In the past week a potato story dominated the airwaves not since freedom fries made their brief appearance over ten years ago. (A valiant attempt to rechristen Guinea pigs “Freedom pigs” unfortunately never took on).
The story made waves as the creator, Zach Brown managed to raise an extraordinary $50,000 on the eponymous kickstarter.com for such a culinarily inexpensive, simple recipe.
What this story tells us about the Internet age, where a flippant story can provoke much mirth and sharing as well as far too many copycats (bacon cupcakes anyone) is a topic for another day.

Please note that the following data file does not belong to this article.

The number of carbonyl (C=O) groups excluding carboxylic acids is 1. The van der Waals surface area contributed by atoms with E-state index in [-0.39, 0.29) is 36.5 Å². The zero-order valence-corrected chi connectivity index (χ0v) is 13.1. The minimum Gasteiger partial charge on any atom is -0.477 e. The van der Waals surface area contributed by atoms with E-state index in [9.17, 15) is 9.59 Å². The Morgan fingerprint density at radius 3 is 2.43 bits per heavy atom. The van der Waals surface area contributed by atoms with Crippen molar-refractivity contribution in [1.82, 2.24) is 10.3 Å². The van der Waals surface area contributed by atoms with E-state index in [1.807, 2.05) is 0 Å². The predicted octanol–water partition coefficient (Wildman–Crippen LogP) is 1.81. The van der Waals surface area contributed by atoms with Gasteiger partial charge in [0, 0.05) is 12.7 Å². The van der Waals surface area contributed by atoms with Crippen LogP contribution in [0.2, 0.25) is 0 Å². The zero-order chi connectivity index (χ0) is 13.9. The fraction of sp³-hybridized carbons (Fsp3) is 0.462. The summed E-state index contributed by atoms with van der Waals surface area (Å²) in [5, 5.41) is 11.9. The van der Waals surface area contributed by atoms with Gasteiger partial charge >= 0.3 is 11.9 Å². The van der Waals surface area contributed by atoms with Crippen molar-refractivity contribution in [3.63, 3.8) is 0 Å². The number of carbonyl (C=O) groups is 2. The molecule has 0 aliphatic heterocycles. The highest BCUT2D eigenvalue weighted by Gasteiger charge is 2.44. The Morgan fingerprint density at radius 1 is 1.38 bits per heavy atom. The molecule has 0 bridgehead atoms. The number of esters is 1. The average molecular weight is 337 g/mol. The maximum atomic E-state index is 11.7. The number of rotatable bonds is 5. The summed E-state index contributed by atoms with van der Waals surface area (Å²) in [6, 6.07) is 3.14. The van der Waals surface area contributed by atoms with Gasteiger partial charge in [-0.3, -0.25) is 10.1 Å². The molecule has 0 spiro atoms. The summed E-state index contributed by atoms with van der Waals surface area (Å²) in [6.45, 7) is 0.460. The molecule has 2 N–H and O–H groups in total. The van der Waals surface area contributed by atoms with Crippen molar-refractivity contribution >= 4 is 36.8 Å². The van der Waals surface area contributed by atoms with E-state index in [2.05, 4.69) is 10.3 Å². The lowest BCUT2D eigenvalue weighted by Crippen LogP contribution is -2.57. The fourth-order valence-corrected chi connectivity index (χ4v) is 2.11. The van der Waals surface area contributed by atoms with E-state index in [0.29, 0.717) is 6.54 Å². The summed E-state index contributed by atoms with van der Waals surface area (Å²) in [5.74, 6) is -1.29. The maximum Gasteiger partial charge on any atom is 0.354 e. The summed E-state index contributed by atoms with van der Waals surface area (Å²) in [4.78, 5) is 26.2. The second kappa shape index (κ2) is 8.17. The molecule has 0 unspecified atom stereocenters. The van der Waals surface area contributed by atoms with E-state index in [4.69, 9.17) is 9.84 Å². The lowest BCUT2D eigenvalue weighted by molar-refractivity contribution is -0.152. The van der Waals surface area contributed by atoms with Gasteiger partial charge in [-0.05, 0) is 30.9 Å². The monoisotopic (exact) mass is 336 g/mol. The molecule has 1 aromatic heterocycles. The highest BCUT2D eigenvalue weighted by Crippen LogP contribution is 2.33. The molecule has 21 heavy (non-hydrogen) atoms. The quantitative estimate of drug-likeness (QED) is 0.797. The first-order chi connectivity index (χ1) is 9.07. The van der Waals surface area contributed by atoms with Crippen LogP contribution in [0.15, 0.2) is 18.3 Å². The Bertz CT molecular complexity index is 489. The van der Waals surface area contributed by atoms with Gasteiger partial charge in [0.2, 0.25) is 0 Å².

It does raise the interesting question however of what makes a business and perhaps more critically what skills do I possess to make my own business?
And the crucial word here is skills. More and more people sell services online, from painting walls to mowing lawns to providing math help or music lessons.
These kinds of business require little or no capital to get started but the rewards can be huge.
A Real Life Example – Threadless.com
One company that started with just $1000 in a garage in the US was the (now) t-shirt giant threadless.com. Visitors would vote on a favorite design and the winning t-shirt would be printed and sold in small batches until the stock ran out.
This created exclusivity (quick, buy one before they’re all gone!) and prevented a large and costly stock overhang for the founders at the beginning.
Businesses like this interest us. At CommerceGurus we want to focus on how you can get up and running with minimal cost and avoid expensive start up mistakes.